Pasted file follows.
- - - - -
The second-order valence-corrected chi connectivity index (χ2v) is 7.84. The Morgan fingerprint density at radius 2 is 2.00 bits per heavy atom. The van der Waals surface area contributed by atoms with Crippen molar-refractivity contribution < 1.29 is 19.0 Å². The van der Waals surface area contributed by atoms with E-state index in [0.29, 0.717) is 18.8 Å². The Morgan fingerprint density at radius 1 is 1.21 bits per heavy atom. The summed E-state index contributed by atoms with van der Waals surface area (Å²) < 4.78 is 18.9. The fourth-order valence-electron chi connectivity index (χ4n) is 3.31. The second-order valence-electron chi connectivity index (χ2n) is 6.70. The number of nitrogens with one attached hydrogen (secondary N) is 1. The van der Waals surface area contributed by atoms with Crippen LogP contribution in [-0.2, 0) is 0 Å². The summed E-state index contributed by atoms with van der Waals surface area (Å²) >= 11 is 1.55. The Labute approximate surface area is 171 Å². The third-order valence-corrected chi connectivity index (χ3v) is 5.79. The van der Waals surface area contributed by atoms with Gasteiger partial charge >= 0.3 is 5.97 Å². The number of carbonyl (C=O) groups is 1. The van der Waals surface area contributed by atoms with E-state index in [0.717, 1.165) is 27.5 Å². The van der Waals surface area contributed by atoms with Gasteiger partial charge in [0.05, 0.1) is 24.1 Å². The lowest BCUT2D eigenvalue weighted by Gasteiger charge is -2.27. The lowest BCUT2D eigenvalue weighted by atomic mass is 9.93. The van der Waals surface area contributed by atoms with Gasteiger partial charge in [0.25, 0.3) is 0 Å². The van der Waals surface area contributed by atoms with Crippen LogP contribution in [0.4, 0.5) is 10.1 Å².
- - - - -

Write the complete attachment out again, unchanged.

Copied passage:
The second-order valence-corrected chi connectivity index (χ2v) is 7.84. The Morgan fingerprint density at radius 2 is 2.00 bits per heavy atom. The van der Waals surface area contributed by atoms with Crippen molar-refractivity contribution < 1.29 is 19.0 Å². The van der Waals surface area contributed by atoms with E-state index in [0.29, 0.717) is 18.8 Å². The Morgan fingerprint density at radius 1 is 1.21 bits per heavy atom. The summed E-state index contributed by atoms with van der Waals surface area (Å²) < 4.78 is 18.9. The fourth-order valence-electron chi connectivity index (χ4n) is 3.31. The second-order valence-electron chi connectivity index (χ2n) is 6.70. The number of nitrogens with one attached hydrogen (secondary N) is 1. The van der Waals surface area contributed by atoms with Crippen LogP contribution in [-0.2, 0) is 0 Å². The summed E-state index contributed by atoms with van der Waals surface area (Å²) >= 11 is 1.55. The Labute approximate surface area is 171 Å². The third-order valence-corrected chi connectivity index (χ3v) is 5.79. The van der Waals surface area contributed by atoms with Gasteiger partial charge >= 0.3 is 5.97 Å². The number of carbonyl (C=O) groups is 1. The van der Waals surface area contributed by atoms with E-state index in [0.717, 1.165) is 27.5 Å². The van der Waals surface area contributed by atoms with Gasteiger partial charge in [0.05, 0.1) is 24.1 Å². The lowest BCUT2D eigenvalue weighted by Gasteiger charge is -2.27. The lowest BCUT2D eigenvalue weighted by atomic mass is 9.93. The van der Waals surface area contributed by atoms with Gasteiger partial charge in [0.25, 0.3) is 0 Å². The van der Waals surface area contributed by atoms with Crippen LogP contribution in [0.4, 0.5) is 10.1 Å².